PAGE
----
• November building permits also saw a downward revision to -5% from -3.9%.
  • Canada’s unadjusted Ivey PMI for January rose to 54.4 from 43.7.
  • The seasonally adjusted Ivey PMI rose for the fourth month in a row, but was noticeably thinner at 56.5 from 56.3 previously.
  • Markets had expected January’s adjusted Ivey PMI to fall to 55.0.
  • This week, the Bank of Canada’s latest meeting summary will be released on Wednesday, with wages and labor data due on Friday.

Canadian dollar price today

The chart below shows today’s percentage change for the Canadian dollar (CAD) against the major listed currencies. The Canadian dollar was the weakest against the Australian dollar.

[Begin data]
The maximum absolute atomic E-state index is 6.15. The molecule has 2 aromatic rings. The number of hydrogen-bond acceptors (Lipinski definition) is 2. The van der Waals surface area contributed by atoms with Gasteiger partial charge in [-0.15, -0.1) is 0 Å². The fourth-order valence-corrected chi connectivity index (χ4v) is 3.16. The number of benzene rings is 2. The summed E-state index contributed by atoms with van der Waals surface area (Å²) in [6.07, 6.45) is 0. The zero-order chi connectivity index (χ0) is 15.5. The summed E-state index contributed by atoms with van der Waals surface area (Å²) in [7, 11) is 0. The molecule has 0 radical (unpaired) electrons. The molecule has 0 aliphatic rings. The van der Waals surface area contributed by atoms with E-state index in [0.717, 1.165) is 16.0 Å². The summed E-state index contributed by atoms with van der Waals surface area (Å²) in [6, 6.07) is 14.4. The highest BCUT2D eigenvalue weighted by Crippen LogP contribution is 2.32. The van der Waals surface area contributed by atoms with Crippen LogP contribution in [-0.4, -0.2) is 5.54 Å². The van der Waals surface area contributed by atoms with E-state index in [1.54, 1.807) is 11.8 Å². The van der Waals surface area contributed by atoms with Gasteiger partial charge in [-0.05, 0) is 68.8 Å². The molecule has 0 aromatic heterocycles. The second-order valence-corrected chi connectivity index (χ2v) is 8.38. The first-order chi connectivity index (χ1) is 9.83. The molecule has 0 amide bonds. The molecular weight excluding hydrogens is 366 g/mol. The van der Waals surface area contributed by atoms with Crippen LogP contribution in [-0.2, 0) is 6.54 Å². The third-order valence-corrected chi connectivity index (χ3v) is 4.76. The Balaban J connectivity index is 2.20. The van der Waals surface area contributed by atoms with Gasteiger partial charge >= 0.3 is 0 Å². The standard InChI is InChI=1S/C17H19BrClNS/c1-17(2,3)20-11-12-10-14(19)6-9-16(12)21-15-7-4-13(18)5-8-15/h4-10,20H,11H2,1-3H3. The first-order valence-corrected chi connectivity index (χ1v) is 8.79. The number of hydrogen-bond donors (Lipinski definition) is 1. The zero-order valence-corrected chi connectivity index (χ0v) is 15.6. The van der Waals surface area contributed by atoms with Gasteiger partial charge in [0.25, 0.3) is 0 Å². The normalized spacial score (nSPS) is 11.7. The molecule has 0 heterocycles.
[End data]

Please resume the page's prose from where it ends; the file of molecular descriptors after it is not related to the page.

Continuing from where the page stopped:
American dollar euros GBP CAD AUD JPY NZD CHF
American dollar -0.07% -0.44% -0.26% -0.52% -0.38% -0.28% -0.01%
euros 0.07% -0.36% -0.21% -0.45% -0.33% -0.22% 0.06%
GBP 0.41% 0.36% 0.16% -0.10% 0.03% 0.14% 0.40%
CAD 0.25% 0.20% -0.16% -0.25% -0.12% -0.02% 0.26%
AUD 0.53% 0.46% 0.10% 0.27% 0.15% 0.26% 0.53%
JPY 0.38% 0.32% -0.05% 0.14% -0.17% 0.11% 0.37%
NZD 0.28% 0.21% -0.15% 0.02% -0.24% -0.11% 0.27%
CHF 0.01% -0.07% -0.42% -0.27% -0.52% -0.38% -0.28%

The heat map shows the percentage changes of major currencies against each other. The base currency is selected from the left column, while the quote currency is selected from the top row. For example, if you select the Euro from the left column and move along the horizontal line to the Japanese Yen, the percentage change shown in the box will be EUR (base)/JPY (rate).

Technical analysis: Canadian dollar is flat as USD/CAD passes around 1.3500